Research company, Comparitech spent weeks testing popular free Android antivirus apps looking for flaws. They tested the way the apps handled privacy, security, and advertising, and the results which followed after were truly shocking.
21 Android antiviruses available on Google Play Store were tested and 47 per cent of these apps failed. Three of these had serious security flaws, seven of these couldn’t even detect a virus. At all seriousness, unfit for their purposes and totally insecure.
As in many cases, users were clearly not getting what the apps had promised. Almost every app tested was tracking the user, had serious security flaws, contained a critical vulnerability that exposed user’s address books, and another that enabled attackers to turn off antivirus protection entirely.
As per the report, AEGISLAB Antivirus Free, Antiy AVL Pro Antivirus & Security, Brainiacs Antivirus System, Fotoable Super Cleaner, MalwareFox Anti-Malware, NQ Mobile Security & Antivirus Free, Tap Technology Antivirus Mobile and Zemana Antivirus & Security couldn’t even detect a dangerous test virus.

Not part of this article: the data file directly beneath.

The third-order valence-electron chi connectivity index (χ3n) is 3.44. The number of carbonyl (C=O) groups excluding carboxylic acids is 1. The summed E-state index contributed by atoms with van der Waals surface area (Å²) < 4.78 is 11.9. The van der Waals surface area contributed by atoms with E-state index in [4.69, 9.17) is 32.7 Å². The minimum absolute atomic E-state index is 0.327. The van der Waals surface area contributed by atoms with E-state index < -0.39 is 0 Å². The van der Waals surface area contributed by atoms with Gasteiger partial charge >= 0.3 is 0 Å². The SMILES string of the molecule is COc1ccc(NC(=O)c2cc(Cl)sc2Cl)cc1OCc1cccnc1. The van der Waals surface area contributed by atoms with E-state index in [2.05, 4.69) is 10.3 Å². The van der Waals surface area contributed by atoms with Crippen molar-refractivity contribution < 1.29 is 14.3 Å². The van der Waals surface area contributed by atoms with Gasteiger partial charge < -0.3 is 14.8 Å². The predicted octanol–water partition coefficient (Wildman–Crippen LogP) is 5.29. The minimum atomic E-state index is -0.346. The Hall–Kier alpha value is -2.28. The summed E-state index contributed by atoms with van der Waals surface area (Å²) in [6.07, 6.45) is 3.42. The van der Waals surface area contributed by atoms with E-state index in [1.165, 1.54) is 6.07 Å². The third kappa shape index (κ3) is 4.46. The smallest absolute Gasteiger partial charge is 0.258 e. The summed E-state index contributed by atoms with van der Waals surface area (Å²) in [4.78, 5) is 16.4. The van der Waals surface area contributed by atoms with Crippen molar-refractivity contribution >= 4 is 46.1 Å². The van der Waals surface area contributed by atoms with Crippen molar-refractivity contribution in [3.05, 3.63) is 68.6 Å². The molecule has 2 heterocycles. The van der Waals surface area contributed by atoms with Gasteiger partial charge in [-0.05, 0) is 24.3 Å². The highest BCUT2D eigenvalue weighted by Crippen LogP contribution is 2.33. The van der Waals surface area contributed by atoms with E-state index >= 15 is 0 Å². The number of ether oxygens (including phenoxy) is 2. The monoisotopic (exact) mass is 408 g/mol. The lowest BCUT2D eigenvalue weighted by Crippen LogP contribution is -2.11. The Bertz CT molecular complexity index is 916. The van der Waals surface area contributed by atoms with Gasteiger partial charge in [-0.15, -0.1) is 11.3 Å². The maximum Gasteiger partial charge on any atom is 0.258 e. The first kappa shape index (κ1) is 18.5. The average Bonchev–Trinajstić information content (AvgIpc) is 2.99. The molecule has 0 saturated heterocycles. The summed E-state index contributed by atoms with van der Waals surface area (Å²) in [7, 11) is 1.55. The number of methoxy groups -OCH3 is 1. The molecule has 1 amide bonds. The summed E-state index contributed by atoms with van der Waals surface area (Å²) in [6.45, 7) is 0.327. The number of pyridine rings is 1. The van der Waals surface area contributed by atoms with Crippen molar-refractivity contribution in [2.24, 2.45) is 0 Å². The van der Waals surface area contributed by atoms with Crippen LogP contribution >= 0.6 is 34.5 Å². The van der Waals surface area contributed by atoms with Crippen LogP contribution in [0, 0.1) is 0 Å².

Now speaking about privacy, “dfndr security: antivirus, anti-hacking & cleaner” was far away the worst offender. It put users search and browser habits up for sale on every ad exchange there is.
The so-called “antivirus app” app also requested permission to access fine location data, access the camera, read and write contacts, look through the address book, and grab the IMEI (unique ID) and phone number of the device.
Is there a solution?
Comparitech’s senior security researcher, Khaled Sakr says, “More businesses need to pay attention and make sure that security is tackled at the beginning of a project, and alongside application development, instead of at the end when it’s too late.”